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Australian philosopher, literary critic, legal scholar, and professional writer. Based in Newcastle, NSW. My latest books are THE TYRANNY OF OPINION: CONFORMITY AND THE FUTURE OF LIBERALISM (2019) and AT THE DAWN OF A GREAT TRANSITION: THE QUESTION OF RADICAL ENHANCEMENT (2021).

Monday, September 28, 2015

University of Warwick Students' Union backs down over Namazie veto

In some good news, the University of Warwick Students' Union appears to have backed down unequivocally over its earlier decision to no-platform Maryam Namazie. They have indicated in their statement that they'll be apologising to her.

As far as I'm aware, we can take this at face value. That being so, the people who made the latest decision deserve to be commended.

There are more general questions about the circumstances in which it's okay to disinvite or veto (or no-platform) speakers. I'm leaning very heavily against doing so, though there will be extreme situations, and as I've often said I am not an absolutist about such issues. However, the Namazie case illustrates yet again how well-intentioned rules and restrictions can soon become overly broad, and even perverse, in their application by zealots.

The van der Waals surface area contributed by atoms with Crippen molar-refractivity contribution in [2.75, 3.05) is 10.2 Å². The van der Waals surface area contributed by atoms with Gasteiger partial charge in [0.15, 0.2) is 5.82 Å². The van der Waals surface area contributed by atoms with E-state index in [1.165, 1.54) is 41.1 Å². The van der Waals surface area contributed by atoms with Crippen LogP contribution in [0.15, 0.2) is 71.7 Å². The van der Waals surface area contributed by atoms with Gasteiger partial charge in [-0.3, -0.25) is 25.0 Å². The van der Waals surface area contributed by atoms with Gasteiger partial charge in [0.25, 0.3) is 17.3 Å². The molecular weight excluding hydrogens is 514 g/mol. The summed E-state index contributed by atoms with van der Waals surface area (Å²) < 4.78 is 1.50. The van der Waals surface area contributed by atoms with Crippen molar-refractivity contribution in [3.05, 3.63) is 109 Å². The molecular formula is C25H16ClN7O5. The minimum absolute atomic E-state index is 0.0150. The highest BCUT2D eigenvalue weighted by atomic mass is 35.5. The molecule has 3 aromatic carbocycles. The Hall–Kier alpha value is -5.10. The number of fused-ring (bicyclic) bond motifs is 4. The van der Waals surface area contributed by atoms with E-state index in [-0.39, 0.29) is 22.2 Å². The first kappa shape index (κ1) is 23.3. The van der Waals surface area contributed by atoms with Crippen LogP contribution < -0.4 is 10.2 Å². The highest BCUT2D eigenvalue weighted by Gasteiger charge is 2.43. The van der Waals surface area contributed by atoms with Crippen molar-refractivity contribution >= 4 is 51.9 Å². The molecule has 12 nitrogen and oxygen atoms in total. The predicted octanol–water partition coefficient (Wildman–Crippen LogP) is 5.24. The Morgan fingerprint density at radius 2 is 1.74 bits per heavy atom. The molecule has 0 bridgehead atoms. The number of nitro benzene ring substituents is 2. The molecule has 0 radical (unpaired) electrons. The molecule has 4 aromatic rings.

Sometimes bad decisions can be reversed, as happened here, but not everyone has the time, energy, resources, and support for the fight.

It's best to subject restrictions such as these to careful and sceptical scrutiny when they are proposed in the first place. It's best, too, to have a bias toward very narrow application of such rules, once they're in place, restricting them as far as possible to extreme, unusual circumstances.

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